To serve, spoon plenty of buttermilk sauce over the eggplant halves without covering the stalks. Sprinkle za'atar and plenty of pomegranate seeds on top and garnish with lemon thyme. (I also added some toasted pine nuts for texture.) Finish with a drizzle of olive oil. (I omitted the last drizzle of olive oil and cut down the rest of the olive oil by about 1/2)


Notes/Results: I love the flavors in this dish. The eggplant is soft and creamy and the sauce is cool and tangy. With the slightly tart pomegranate seeds and the crunch of the added pine nuts, it is delightful spread on warm naan bread. I did cut the olive oil down by half--proportionally for the half-batch of the recipe that I made. More oil is more decadent, but I didn't feel like I needed the extra fat and calories and I don't think the dish suffered any reducing the amount. One thing I would also reduce next time is the amount of buttermilk in the dressing. I made the full amount and feel that 9 tablespoons of the buttermilk made the sauce too thin--next time I will cut it down to 4 or 5 so it has a thicker consistency. Since pomegranates have not made an appearance here yet, I used some frozen seeds/arils I had on hand. They are not as pretty as fresh seeds when defrosted but the taste is still good. I liked the leftover pine nuts that I tossed on top--the crunch was nice with the creaminess of the dish. This was easy to make and tasted great. I will definitely make it again.


You can check out what ingredients the other IHCC participants have learned to love by going to the "You Made Me Love You" post and following the links. 


***"Hungry"--Giveaway Winner***  
The randomly drawn winner of a copy of "Hungry: What Eighty Ravenous Guys Taught Me About Life, Love, and the Power of Good Food" by Darlene Barnes is Janet of The Taste Space who said, "My favourite meal in university was a black bean and salsa soup. So easy... I should make it again :)" Congratulations Janet! Email me with your shipping address and I'll have your copy sent to you! 
 

8 comments:

Joanne (eats well with others) said...

I've always had a penchant for eggplant, I'm pretty sure and I've been meaning to make this cover recipe! I'm just not sure how the.boy would respond to me making him eat an eggplant for dinner...literally. :P One of these days when I'm alone for the night!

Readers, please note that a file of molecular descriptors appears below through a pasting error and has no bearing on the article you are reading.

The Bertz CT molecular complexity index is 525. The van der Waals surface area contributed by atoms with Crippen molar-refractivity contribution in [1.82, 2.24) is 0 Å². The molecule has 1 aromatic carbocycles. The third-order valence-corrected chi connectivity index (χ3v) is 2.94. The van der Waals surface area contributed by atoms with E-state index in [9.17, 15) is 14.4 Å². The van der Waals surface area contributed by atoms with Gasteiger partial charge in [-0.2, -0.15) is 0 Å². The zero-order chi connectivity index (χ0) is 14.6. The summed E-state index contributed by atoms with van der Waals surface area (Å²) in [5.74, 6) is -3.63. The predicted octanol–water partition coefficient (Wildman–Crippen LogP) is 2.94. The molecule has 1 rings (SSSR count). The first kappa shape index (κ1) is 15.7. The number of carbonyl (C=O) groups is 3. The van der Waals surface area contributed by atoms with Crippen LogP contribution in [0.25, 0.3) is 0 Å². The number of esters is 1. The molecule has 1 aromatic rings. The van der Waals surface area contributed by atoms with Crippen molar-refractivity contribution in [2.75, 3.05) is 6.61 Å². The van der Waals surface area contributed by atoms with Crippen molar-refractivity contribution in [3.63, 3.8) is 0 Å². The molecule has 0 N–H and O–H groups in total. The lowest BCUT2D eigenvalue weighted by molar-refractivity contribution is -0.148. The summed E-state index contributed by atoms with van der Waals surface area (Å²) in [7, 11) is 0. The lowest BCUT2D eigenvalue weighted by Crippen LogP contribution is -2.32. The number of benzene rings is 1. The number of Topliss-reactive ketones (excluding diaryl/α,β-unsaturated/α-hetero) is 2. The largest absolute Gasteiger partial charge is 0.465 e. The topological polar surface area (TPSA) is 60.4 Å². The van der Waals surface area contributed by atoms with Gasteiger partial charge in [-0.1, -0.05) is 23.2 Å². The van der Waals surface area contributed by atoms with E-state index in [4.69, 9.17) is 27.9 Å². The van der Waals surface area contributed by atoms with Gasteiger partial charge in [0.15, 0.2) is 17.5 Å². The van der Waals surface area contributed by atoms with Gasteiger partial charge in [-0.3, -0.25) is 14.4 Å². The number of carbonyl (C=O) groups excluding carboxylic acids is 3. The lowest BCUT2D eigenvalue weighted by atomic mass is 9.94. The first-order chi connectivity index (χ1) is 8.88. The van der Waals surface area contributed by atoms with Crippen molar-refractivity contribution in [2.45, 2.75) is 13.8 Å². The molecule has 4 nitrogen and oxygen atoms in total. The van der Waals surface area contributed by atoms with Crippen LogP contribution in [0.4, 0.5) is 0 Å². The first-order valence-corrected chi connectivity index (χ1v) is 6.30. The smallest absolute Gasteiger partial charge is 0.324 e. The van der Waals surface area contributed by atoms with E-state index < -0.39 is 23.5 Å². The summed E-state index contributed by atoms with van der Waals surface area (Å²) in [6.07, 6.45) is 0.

Rachel said...

I love eggplant but often don't cook it well. Frustrating... but I may try this as my pomegranates are just about ripe! Mmmm...

Joyce, kitchen flavours said...

I love eggplant and have been meaning to try one of Ottolenghi's eggplant dishes, still two weeks more!
Having this with pomegranate looks really yummy! Trust him to pair eggplant with pomegranate!

Couscous & Consciousness said...

I've been meaning to make this one for ages too, Deb - it looks gorgeous, and I love your addition of a few pine nuts for a bit of extra crunch.


I remember as a kid my grandmother used to make a big batch of Brinjal (eggplant) Pickle every year, which was frequently served as an accompaniment to our Sunday curries, but other than that eggplant never made an appearance as a vegetable in our household.

Zosia said...

I haven't always liked eggplant but I probably would have if I'd tried this dish. Looks amazing!

Kim said...

I'm ok with eggplant but we're not best friends by any means. I want to experiment with it more, but I have a terrible time finding it in stores. When I do find them they are all banged up or soft and just look terrible. I think this is such a pretty dish and I love that you served it on the naan bread.

Nayantara said...

The temperature in the book is 200 C, not F. He's a London-based chef. As far as I know, no food item can really be baked at 200F anyway. But thanks for your recommended changes in the recipe. I'd love to reduce the oil and pack in some more flavour too! :)

debinhawaii said...

Thanks Nayantara. I probably could have explained myself better w/ the temp. The copy of Plenty I have is the all-US customary measurement version unlike his two other books published here which list both (US Customary & metric) measurements. It does have the misprint that says 200 F.--which I was calling out. I assumed he meant the common rounded up 400 F. exchange although many of his other veggie roasting recipes in the book call for a 375 F. oven.